A plastic surgeon faced a Professional Standards Committee Hearing in NSW because a nurse working for him provided unsupervised injections of restricted drugs including Botox. The scripts were provided to patients under the surgeon’s name without consultation with the surgeon prior to treatment. The nurse’s registration was cancelled for three months.
Inappropriate medical practice can lead to a practitioner being liable for civil action and/or answerable to the State Drugs & Poisons Units and the Medical Board. It is timely for any members involved in the practice of cosmetic medicine to refresh their understanding of the relevant law and appropriate practice guidelines.
Providing good care states “In clinical practice, the care of your patient is your primary concern. Providing good patient care includes:
1. Assessing the patient, taking into account the history, the patient’s views, and an appropriate physical examination. The history includes relevant psychological, social and cultural aspects.”
Under Australian law, most cosmetic injectables are classified Schedule 4 restricted medicines by the Therapeutic Goods Administration. They can only be supplied on the written prescription of a medical practitioner.
Protocols provide limitations to the use of S4 drugs for cosmetic procedures by nurses. The practice of dispensing S4 drugs is legislated and applies in some States; generally each state or territory has some requirement for supervision. That is, a medical consult with the patient discussing risks, benefits and treatment options and then if appropriate to prescribe the S4 medications. Non-medical practitioners cannot independently prescribe or use a medical practitioners name to procure or administer S4s.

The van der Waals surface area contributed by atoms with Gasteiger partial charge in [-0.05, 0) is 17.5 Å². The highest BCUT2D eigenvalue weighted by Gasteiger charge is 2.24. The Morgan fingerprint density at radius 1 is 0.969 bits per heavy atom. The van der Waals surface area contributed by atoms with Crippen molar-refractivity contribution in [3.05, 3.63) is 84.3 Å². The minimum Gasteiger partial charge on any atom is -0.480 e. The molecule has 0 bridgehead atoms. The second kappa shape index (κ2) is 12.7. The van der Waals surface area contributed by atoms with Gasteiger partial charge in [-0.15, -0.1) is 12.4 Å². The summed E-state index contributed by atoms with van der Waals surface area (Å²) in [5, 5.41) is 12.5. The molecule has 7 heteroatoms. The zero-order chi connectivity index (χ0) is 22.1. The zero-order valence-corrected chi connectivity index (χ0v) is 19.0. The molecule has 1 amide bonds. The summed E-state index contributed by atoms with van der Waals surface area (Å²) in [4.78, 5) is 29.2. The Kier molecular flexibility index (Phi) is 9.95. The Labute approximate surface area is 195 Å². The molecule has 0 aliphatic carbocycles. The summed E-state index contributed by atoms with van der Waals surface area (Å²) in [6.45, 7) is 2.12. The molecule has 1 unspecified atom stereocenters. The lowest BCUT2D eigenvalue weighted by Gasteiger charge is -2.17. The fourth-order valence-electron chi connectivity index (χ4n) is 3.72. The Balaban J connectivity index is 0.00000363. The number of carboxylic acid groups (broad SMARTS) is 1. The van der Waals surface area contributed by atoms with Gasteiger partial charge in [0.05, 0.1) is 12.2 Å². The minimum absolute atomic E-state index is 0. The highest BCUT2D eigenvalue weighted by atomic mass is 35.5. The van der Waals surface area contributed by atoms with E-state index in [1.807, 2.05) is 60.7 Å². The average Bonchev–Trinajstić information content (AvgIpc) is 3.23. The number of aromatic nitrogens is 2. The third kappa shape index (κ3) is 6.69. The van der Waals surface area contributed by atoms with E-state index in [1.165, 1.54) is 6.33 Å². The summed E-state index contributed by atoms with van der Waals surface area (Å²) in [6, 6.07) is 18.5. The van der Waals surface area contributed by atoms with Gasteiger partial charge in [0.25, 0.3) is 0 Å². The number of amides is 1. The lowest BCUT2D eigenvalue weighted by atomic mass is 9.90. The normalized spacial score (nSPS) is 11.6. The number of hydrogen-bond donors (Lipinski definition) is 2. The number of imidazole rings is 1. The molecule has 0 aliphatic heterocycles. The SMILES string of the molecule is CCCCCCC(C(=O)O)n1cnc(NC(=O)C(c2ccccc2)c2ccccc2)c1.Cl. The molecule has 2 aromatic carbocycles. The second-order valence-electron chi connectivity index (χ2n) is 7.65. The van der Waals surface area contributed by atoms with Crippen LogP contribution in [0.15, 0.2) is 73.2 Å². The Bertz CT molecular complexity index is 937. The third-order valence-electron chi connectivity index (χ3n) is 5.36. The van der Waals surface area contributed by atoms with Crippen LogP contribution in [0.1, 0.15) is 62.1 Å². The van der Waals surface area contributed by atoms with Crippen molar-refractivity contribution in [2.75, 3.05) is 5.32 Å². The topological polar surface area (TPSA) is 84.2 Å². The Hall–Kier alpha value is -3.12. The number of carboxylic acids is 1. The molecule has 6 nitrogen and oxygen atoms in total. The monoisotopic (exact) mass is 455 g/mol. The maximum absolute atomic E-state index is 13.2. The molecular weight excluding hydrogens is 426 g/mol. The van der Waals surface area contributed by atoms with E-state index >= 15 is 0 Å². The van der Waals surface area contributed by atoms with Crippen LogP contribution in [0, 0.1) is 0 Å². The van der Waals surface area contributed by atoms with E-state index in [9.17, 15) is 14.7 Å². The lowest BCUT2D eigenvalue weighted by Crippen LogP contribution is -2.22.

The Cosmetic Physicians Society of Australia (CPSA) in a recent media release reminded practitioners of the “Protocol for Delegated Cosmetic S4 injections” which provides a framework for cosmetic medical practitioners on how to appropriately delegate procedures to ensure patient safety. The NSW Medical Board stated the protocol is consistent with AHPRA's code of professional conduct.
All members should follow the minimum standards of this protocol and to be aware of the personal and professional exposure of practising outside acceptable clinical standards. The protocol can be obtained from the CPSA.
Each patient should be fully assessed and evaluated clinically before a nurse injector can commence to administer controlled substances and only under a written treatment plan.
Any queries in relation to your practice or appropriate membership category can be directed to the Membership Committee via firstname.lastname@example.org